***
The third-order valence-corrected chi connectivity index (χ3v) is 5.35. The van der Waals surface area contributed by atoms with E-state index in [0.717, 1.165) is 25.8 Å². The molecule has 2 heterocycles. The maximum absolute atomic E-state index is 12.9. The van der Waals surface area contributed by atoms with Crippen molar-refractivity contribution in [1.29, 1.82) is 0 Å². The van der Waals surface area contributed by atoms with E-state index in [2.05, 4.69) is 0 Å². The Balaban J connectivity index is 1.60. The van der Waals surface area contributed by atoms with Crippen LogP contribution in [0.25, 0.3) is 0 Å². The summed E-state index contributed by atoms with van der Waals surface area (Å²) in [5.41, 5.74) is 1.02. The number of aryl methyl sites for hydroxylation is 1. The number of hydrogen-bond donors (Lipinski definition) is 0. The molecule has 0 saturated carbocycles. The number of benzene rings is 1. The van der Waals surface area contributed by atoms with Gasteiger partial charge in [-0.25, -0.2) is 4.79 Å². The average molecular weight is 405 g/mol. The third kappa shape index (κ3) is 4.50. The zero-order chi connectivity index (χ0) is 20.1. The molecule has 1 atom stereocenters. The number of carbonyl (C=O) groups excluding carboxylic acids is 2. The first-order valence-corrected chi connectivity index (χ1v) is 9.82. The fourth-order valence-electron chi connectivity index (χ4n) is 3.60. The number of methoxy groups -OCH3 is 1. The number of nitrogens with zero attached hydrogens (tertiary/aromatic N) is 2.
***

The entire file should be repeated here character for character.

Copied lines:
The third-order valence-corrected chi connectivity index (χ3v) is 5.35. The van der Waals surface area contributed by atoms with E-state index in [0.717, 1.165) is 25.8 Å². The molecule has 2 heterocycles. The maximum absolute atomic E-state index is 12.9. The van der Waals surface area contributed by atoms with Crippen molar-refractivity contribution in [1.29, 1.82) is 0 Å². The van der Waals surface area contributed by atoms with E-state index in [2.05, 4.69) is 0 Å². The Balaban J connectivity index is 1.60. The van der Waals surface area contributed by atoms with Crippen LogP contribution in [0.25, 0.3) is 0 Å². The summed E-state index contributed by atoms with van der Waals surface area (Å²) in [5.41, 5.74) is 1.02. The number of aryl methyl sites for hydroxylation is 1. The number of hydrogen-bond donors (Lipinski definition) is 0. The molecule has 0 saturated carbocycles. The number of benzene rings is 1. The van der Waals surface area contributed by atoms with Gasteiger partial charge in [-0.25, -0.2) is 4.79 Å². The average molecular weight is 405 g/mol. The third kappa shape index (κ3) is 4.50. The zero-order chi connectivity index (χ0) is 20.1. The molecule has 1 atom stereocenters. The number of carbonyl (C=O) groups excluding carboxylic acids is 2. The first-order valence-corrected chi connectivity index (χ1v) is 9.82. The fourth-order valence-electron chi connectivity index (χ4n) is 3.60. The number of methoxy groups -OCH3 is 1. The number of nitrogens with zero attached hydrogens (tertiary/aromatic N) is 2.